Introduction to the Universal Peace Federation
UPF UK Blog
Holocaust Memorial Day, Interfaith Harmony, Forgiveness and Healing by Ruth Barnett
Written by Ruth Barnett
Thursday, February 9, 2012
Reverend Braybrooke opened the evening by expressing the horror we all feel at the utter brutality and depravity of what was perpetrated in the Holocaust - and, sadly, in so many genocides and atrocities since. Expressing horror at such evil is natural and human but at the same time locates the atrocities outside ourselves. Forgiveness begins, in my opinion, by owning the capacity in oneself (which is part of every human being) for acting in this same evil manner. Only by owning our darkest thoughts, urges, ideas and interest in evil, are we in a position to take control and choose not to act violently but responsibly, not to retaliate or exact revenge but to seek understanding through dialogue. When we own our own dark shadow we are able to empathise with others and forgive ourselves for our own vengeful thoughts and wishes.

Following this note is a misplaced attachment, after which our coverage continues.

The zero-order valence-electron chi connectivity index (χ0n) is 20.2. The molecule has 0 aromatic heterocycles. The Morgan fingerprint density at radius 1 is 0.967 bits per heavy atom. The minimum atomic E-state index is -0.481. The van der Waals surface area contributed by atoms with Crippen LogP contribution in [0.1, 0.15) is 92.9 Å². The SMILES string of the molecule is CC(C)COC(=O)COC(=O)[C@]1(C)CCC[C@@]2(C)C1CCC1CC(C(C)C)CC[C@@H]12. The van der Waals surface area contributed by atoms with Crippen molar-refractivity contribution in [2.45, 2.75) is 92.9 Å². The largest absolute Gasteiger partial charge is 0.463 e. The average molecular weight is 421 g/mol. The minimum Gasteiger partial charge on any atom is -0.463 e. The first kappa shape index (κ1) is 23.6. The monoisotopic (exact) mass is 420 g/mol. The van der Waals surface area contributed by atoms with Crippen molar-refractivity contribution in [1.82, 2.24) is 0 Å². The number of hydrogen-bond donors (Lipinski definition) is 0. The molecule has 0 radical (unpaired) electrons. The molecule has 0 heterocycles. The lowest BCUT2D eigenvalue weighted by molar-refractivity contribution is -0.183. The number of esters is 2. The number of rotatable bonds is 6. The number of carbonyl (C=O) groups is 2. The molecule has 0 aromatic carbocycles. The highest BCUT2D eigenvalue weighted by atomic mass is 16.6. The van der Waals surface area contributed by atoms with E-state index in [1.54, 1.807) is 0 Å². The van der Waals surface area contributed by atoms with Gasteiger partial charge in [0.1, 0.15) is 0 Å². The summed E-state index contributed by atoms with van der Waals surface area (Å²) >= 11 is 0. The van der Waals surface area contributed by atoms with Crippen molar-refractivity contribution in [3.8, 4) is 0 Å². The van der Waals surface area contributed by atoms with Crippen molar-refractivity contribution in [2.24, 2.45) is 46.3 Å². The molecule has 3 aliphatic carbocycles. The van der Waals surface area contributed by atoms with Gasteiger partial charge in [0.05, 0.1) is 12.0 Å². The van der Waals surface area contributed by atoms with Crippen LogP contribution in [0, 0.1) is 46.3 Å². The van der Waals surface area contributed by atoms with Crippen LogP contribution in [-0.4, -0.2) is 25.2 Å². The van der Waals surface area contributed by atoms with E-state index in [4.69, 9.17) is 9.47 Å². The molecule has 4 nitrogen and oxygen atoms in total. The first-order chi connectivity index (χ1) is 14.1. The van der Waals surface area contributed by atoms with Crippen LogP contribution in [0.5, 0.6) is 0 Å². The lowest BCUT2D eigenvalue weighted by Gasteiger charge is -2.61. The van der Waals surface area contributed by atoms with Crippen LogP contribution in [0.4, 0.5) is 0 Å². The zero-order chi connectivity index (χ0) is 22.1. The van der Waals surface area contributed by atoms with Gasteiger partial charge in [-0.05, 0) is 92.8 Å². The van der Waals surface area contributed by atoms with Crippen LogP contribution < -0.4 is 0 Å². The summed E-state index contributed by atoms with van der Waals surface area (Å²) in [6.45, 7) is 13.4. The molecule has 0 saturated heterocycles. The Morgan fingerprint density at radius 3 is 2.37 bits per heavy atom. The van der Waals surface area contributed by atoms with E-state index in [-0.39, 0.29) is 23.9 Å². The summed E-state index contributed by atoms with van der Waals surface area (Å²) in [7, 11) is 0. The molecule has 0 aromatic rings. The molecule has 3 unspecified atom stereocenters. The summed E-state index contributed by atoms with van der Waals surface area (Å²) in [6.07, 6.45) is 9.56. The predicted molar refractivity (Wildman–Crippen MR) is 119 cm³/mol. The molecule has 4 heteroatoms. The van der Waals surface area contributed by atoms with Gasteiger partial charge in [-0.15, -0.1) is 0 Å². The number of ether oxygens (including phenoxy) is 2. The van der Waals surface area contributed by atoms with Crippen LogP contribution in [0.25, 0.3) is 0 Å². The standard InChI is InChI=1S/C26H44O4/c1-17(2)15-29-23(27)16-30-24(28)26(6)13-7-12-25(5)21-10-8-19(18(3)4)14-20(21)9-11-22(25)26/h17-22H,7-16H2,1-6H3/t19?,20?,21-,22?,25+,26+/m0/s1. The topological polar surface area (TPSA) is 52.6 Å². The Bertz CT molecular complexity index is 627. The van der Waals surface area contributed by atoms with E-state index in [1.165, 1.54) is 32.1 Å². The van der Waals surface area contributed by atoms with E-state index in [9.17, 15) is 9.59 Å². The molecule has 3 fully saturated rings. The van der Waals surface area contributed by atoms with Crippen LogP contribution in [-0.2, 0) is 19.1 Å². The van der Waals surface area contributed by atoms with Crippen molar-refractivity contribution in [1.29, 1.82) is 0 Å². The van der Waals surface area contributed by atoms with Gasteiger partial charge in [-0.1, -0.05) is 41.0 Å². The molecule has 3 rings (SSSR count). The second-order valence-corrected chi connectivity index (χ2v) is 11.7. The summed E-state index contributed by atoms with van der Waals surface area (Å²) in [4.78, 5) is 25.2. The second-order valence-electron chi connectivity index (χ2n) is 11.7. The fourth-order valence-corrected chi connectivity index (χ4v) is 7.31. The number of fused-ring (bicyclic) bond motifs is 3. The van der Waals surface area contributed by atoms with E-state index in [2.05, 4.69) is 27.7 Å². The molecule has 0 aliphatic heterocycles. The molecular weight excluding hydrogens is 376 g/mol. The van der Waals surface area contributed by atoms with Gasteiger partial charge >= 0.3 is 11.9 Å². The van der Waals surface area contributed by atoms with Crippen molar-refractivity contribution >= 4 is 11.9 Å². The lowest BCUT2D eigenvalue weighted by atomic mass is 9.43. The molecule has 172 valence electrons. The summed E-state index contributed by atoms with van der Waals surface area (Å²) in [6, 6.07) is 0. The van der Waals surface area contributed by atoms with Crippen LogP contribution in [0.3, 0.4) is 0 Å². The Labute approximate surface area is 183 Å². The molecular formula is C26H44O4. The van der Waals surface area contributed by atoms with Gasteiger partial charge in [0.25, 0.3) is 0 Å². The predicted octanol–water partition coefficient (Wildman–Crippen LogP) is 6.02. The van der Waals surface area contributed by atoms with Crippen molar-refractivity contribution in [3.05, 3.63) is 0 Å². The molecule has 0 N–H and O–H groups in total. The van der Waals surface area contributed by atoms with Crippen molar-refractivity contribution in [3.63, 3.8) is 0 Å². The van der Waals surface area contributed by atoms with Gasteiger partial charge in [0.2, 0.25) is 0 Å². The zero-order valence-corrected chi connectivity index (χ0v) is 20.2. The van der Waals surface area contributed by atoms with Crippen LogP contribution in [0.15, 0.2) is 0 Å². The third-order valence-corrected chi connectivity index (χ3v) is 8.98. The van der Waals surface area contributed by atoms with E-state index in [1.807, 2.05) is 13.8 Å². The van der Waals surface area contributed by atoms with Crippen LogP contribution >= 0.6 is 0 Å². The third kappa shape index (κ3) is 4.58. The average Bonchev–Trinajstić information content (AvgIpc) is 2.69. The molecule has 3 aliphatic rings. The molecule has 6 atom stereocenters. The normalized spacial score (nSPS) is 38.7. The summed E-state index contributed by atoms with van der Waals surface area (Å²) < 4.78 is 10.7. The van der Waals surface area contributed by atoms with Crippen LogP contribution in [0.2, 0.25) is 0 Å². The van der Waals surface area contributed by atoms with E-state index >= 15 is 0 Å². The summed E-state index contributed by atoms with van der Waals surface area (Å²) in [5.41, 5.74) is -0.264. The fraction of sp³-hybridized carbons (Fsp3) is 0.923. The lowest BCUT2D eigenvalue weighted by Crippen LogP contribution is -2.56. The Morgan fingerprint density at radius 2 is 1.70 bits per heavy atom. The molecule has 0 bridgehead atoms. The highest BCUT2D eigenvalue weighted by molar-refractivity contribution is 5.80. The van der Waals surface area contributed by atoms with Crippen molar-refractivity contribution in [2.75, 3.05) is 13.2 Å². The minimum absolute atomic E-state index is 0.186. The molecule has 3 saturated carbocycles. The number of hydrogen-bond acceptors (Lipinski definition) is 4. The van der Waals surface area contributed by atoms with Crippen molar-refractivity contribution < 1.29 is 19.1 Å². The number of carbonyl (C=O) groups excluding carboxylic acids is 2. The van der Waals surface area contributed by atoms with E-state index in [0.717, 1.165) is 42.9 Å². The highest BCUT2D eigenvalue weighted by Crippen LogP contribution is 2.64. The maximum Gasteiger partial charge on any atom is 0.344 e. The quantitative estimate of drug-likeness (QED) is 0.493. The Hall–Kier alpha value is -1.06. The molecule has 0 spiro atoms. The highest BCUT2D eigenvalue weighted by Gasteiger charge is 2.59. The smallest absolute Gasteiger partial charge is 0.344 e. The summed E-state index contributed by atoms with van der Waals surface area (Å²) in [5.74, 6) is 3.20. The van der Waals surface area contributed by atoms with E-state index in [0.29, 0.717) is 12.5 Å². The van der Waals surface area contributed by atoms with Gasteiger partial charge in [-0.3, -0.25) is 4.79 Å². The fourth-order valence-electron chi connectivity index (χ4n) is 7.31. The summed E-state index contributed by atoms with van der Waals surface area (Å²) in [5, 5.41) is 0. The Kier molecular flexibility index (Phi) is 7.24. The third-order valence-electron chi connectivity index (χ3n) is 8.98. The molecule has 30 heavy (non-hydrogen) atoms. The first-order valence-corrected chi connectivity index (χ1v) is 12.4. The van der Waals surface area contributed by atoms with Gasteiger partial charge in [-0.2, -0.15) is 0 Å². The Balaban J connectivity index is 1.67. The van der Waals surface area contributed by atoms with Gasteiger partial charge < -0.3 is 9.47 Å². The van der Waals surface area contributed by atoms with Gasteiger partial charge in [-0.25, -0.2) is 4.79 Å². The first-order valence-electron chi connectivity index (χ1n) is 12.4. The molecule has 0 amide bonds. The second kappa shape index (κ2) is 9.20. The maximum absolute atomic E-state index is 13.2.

In my opinion, the Holocaust could have been prevented if the Armenian Genocide, perpetrated by the Ottoman Turks under cover of WWI, had been brought to justice and closure. In the 50 years after the end of WWII, silence and disbelief inhibited the process of Holocaust acknowledgement and healing, which is even now not yet complete. This has created impunity for further violence and genocides, further traumatisation and retreat into ignorance and indifference.
We have another genocide emerging under our noses all over Europe, including England. Are we going to develop the Courage to Care and the Will to intervene this time? Or are we going to allow the persecution and injustices suffered by Gypsies to continue until the massacres begin?
Ruth Barnett 6/2/12